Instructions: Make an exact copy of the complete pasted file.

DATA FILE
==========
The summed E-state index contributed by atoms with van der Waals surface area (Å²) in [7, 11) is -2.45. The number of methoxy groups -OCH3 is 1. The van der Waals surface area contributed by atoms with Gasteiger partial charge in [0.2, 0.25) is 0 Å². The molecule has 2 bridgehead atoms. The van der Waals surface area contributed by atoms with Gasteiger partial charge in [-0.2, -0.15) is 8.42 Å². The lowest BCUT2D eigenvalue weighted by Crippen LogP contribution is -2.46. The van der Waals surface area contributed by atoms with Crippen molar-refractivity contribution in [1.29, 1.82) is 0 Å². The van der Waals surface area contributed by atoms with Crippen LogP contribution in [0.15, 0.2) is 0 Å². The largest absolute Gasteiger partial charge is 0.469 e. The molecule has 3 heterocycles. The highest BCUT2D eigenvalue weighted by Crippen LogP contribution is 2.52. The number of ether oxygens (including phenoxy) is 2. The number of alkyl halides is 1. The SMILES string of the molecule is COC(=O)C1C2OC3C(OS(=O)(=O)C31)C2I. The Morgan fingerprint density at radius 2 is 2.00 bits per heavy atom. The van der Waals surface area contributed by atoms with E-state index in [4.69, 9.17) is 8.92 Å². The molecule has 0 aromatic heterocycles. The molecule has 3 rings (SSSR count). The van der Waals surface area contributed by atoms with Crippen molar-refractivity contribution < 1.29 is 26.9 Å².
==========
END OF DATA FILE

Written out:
The summed E-state index contributed by atoms with van der Waals surface area (Å²) in [7, 11) is -2.45. The number of methoxy groups -OCH3 is 1. The van der Waals surface area contributed by atoms with Gasteiger partial charge in [0.2, 0.25) is 0 Å². The molecule has 2 bridgehead atoms. The van der Waals surface area contributed by atoms with Gasteiger partial charge in [-0.2, -0.15) is 8.42 Å². The lowest BCUT2D eigenvalue weighted by Crippen LogP contribution is -2.46. The van der Waals surface area contributed by atoms with Crippen molar-refractivity contribution in [1.29, 1.82) is 0 Å². The van der Waals surface area contributed by atoms with Crippen LogP contribution in [0.15, 0.2) is 0 Å². The largest absolute Gasteiger partial charge is 0.469 e. The molecule has 3 heterocycles. The highest BCUT2D eigenvalue weighted by Crippen LogP contribution is 2.52. The number of ether oxygens (including phenoxy) is 2. The number of alkyl halides is 1. The SMILES string of the molecule is COC(=O)C1C2OC3C(OS(=O)(=O)C31)C2I. The Morgan fingerprint density at radius 2 is 2.00 bits per heavy atom. The van der Waals surface area contributed by atoms with E-state index in [4.69, 9.17) is 8.92 Å². The molecule has 0 aromatic heterocycles. The molecule has 3 rings (SSSR count). The van der Waals surface area contributed by atoms with Crippen molar-refractivity contribution < 1.29 is 26.9 Å².